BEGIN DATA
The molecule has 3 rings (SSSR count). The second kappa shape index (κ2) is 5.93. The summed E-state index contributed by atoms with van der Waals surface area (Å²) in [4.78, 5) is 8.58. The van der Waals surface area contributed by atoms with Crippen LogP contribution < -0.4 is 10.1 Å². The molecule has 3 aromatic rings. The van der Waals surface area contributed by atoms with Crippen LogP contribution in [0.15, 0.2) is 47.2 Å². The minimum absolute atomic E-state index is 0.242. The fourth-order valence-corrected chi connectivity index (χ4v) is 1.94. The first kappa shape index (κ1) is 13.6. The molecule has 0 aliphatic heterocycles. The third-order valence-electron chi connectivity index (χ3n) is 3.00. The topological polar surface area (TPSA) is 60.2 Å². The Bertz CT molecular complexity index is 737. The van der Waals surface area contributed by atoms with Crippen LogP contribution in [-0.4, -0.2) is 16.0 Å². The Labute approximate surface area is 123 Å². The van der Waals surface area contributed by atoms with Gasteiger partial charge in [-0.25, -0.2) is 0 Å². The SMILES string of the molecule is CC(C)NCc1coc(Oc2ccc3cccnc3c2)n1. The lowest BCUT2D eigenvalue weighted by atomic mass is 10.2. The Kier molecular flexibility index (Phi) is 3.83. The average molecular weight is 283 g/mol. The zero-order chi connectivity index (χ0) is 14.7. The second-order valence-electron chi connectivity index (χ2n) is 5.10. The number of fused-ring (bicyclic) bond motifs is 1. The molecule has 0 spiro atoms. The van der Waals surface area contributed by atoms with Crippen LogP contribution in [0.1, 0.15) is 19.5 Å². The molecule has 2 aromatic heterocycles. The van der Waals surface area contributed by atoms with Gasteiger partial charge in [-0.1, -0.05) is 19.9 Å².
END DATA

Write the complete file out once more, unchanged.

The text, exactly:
The molecule has 3 rings (SSSR count). The second kappa shape index (κ2) is 5.93. The summed E-state index contributed by atoms with van der Waals surface area (Å²) in [4.78, 5) is 8.58. The van der Waals surface area contributed by atoms with Crippen LogP contribution < -0.4 is 10.1 Å². The molecule has 3 aromatic rings. The van der Waals surface area contributed by atoms with Crippen LogP contribution in [0.15, 0.2) is 47.2 Å². The minimum absolute atomic E-state index is 0.242. The fourth-order valence-corrected chi connectivity index (χ4v) is 1.94. The first kappa shape index (κ1) is 13.6. The molecule has 0 aliphatic heterocycles. The third-order valence-electron chi connectivity index (χ3n) is 3.00. The topological polar surface area (TPSA) is 60.2 Å². The Bertz CT molecular complexity index is 737. The van der Waals surface area contributed by atoms with Crippen LogP contribution in [-0.4, -0.2) is 16.0 Å². The Labute approximate surface area is 123 Å². The van der Waals surface area contributed by atoms with Gasteiger partial charge in [-0.25, -0.2) is 0 Å². The SMILES string of the molecule is CC(C)NCc1coc(Oc2ccc3cccnc3c2)n1. The lowest BCUT2D eigenvalue weighted by atomic mass is 10.2. The Kier molecular flexibility index (Phi) is 3.83. The average molecular weight is 283 g/mol. The zero-order chi connectivity index (χ0) is 14.7. The second-order valence-electron chi connectivity index (χ2n) is 5.10. The number of fused-ring (bicyclic) bond motifs is 1. The molecule has 0 spiro atoms. The van der Waals surface area contributed by atoms with Crippen LogP contribution in [0.1, 0.15) is 19.5 Å². The molecule has 2 aromatic heterocycles. The van der Waals surface area contributed by atoms with Gasteiger partial charge in [-0.1, -0.05) is 19.9 Å².